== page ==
Philippine Airlines (PAL) signed an agreement with Bombardier Commercial Aircraft here at the Paris Air Show converting the seven options from a deal for one dozen Q400 turboprops placed last December into firm orders. Based on list price, the order is valued at approximately €210 million ($235 million). Outfitted in a new dual class 86-passenger configuration, the purchase validates Bombardier’s faith in demand for turboprops with capacities of up to 90 passengers, said Fred Cromer, president of the airframer’s commercial division.
“The trend we see is toward larger turboprops,” said Cromer, adding that if demand for such an aircraft exists, “Guess what? It’s already here.”
Said Jaime Bautista, president and COO of PAL, the Philippines flag carrier, “We used to be the only carrier in the Philippines. We used to be the dominant domestic player.” But low-cost carriers that entered the market early in the 2000s, catering to people who used to travel by boat and bus, “have grown faster than us, and the management of Philippine Airlines believes we should get back the market share we used to own.” The new Q400s will enable the carrier to do that, Bautista said. “We hope this will set a new standard in flying a turboprop in the Philippines.”
The Q400s will be outfitted in dual class, economy and premium economy configurations, with seat pitches of 29 inches and 33 inches respectively. The first of the one dozen now-firm orders, intended to replace aging Q400s in its current fleet, will be delivered next month, with one per month following through November, representing the five initial firm orders. Deliveries of the converted option orders commence next March and will total five in 2018, with the remaining two coming in the latter part of 2019.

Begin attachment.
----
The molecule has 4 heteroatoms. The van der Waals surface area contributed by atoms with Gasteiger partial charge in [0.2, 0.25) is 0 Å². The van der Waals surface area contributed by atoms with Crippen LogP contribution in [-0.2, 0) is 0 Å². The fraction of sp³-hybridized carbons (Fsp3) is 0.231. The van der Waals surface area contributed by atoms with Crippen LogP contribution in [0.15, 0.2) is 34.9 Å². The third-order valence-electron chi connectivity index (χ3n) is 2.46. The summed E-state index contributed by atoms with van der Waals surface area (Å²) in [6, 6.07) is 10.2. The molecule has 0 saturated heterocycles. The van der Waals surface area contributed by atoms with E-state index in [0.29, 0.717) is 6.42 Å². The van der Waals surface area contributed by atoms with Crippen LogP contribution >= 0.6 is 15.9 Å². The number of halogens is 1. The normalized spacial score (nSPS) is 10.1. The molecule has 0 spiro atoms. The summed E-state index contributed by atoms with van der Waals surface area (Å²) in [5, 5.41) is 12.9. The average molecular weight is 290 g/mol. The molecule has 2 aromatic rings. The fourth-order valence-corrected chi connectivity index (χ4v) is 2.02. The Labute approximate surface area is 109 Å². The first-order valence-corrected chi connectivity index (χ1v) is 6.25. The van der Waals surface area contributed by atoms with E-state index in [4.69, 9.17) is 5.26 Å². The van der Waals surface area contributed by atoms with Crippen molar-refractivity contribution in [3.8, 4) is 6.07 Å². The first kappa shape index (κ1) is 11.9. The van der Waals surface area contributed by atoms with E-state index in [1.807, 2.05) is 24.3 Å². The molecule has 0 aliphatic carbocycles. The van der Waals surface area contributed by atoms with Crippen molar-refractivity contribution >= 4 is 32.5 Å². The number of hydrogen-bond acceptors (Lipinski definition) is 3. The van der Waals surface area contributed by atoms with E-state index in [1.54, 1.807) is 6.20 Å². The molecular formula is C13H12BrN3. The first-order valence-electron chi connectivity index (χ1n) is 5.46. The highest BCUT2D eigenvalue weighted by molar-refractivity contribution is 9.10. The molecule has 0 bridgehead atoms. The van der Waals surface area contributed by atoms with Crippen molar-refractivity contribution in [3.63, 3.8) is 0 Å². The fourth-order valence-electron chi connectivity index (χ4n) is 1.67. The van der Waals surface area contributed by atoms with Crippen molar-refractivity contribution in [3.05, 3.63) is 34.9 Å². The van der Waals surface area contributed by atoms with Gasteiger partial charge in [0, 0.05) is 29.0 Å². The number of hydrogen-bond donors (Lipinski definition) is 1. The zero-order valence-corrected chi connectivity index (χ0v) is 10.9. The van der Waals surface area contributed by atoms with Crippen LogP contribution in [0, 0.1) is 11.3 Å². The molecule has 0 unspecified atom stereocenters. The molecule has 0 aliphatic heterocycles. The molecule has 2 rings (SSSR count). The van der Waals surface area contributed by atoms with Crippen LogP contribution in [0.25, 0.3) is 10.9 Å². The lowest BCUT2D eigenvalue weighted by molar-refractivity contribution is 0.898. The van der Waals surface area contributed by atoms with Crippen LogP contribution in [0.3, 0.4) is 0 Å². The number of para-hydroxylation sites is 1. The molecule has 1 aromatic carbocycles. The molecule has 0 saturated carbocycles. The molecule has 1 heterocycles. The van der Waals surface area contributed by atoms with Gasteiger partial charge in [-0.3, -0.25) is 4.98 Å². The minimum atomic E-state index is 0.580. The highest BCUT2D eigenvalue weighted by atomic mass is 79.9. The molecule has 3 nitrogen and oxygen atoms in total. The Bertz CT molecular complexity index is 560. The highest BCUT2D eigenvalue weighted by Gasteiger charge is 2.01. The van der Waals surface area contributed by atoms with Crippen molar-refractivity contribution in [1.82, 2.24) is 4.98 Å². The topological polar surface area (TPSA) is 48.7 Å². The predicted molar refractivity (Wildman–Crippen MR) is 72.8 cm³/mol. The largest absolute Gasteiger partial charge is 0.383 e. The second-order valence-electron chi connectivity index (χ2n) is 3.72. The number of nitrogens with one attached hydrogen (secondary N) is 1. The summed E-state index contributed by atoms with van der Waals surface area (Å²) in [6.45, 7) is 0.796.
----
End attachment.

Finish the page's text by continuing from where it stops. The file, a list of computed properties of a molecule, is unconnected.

Bombardier is still seeking a launch customer for a single-class, 90-passenger configured model. Asked if passengers would find the 28-inch pitch between rows in the 90-seat, single class configuration uncomfortable, Cromer said, “Seat technology has evolved—the technology of seats creates comfort, and we think we’ll deliver a very comfortable flying experience with 90 seats on the aircraft.” Bombardier has a current backlog of 24 orders for the Q400, but Cromer hinted the company could land more sales here at Le Bourget, and would provide an update on the unfilled orders at “the end of the air show.”